Well now – music! Of course!

My children are studying piano, and my wife and I still enjoy a wee jam of an evening from time-to-time. I could set up a little digital studio and play around with ideas.

I could perhaps dig out my old reels, minidiscs or the Teac 144 portastudio. There are loads of my old bands’ stuff on 4-track cassettes. Maybe I could transfer them into a digital form, clean them up and push out a clean mp3 file?

Yes. I have decided that this is what I shall do. My new thing will be music and recording onto a computer.

I need to think about where to begin as I know absolutely nothing about this.

Not Multi-Tasking Is The Way To Happiness

Recently, everything seems to be about “Balance”.

Yin and Yang. Work-Life Balance. I mean, what the heck is it? Do I need it? Do I want it? Is it possible? Why is it on blogs and all over magazines and tv screens?

If “balance” is like scales where the bad stuff is balanced by good stuff, sweet is in balanced harmony with sour, then of course, we’d all want it; nobody wants it all bad all the time, do they?

The thing is, what if you love what you do for a living? — Then work won’t seem like, well, work, and money would probably not seem all that important (because you’d do it anyway).

So “balance” could be about doing LESS of what you love, and that doesn’t sound very appealing to me.

Working all the time – however much fun – can be bad I suppose – if it is to the detriment of “downtime”, relaxation, sleep, strumming a guitar, playing with the kids, walking the dog, doing exercises and so on. We’re supposed to do these things even if they are not as much fun as work, strange as it may seem.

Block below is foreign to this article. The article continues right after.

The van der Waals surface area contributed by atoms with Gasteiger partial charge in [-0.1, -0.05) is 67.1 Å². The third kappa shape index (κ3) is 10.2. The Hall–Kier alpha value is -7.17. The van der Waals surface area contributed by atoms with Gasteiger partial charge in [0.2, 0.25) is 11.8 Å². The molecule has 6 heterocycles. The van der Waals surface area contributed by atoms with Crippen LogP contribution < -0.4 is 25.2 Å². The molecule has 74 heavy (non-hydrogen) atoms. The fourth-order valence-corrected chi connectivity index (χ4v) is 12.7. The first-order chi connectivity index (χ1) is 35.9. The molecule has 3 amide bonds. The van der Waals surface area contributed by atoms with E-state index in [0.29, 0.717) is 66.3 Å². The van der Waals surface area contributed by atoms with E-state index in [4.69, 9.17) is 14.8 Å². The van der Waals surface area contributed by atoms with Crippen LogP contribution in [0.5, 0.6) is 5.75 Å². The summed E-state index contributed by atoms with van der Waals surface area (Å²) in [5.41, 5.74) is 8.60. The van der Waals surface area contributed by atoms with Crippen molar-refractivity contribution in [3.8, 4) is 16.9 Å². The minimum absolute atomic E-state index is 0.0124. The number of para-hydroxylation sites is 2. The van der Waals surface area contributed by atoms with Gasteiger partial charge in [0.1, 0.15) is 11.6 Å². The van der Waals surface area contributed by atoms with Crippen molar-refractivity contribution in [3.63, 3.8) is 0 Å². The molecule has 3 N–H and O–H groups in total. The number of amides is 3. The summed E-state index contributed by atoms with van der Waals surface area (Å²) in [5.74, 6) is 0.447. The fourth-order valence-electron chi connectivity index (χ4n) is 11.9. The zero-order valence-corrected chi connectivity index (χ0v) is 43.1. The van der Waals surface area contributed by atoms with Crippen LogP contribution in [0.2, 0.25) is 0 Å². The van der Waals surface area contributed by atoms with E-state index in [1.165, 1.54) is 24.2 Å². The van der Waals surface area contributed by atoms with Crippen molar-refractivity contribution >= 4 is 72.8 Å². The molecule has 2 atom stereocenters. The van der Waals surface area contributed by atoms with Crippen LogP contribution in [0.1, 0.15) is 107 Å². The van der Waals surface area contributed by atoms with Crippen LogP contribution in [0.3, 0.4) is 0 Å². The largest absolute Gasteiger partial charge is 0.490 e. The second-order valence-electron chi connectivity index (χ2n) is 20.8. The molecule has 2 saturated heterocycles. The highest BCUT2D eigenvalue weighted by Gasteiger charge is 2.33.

Thing is, I am not really good at doing a bit of everything all the time, or of allocating events and activities to a timetable. I seem to naturally gravitate toward the binge.

I have always pulled everything together at the very last minute. All my homework, coursework, reports, dissertations, whatever – they were all done at the last possible minute in a mammoth caffeine-fuelled single session. It seems to work for me. Maybe I think of “balance” in terms of the balance the tightrope walker has to have – the single-minded focus, the single session, the obsession of having to do one thing at a time.

And I don’t think I am unique; “balance” seems to be a goal.

Most in my office think of this “balance”, as a “balancing act” – like a juggler does. It seems that people have to juggle childcare, work, hobbies and more, with everything vying for time, money and attention.

This is not balancing your personal work-life stuff, this is about managing externally generated stuff imposed upon you.

I get that. How I have dealt with this in my life is to stick with my nature and binge. I am naturally inclined to give my children quality attention in concentrated spurts than always be around in a vague and half-attentive way. So I work too hard or too long, but then take time off.

I do not know if this is a good idea of a bad one, all I know is it works for me best that way!

(Thanks to Chloe for the inspiration for this)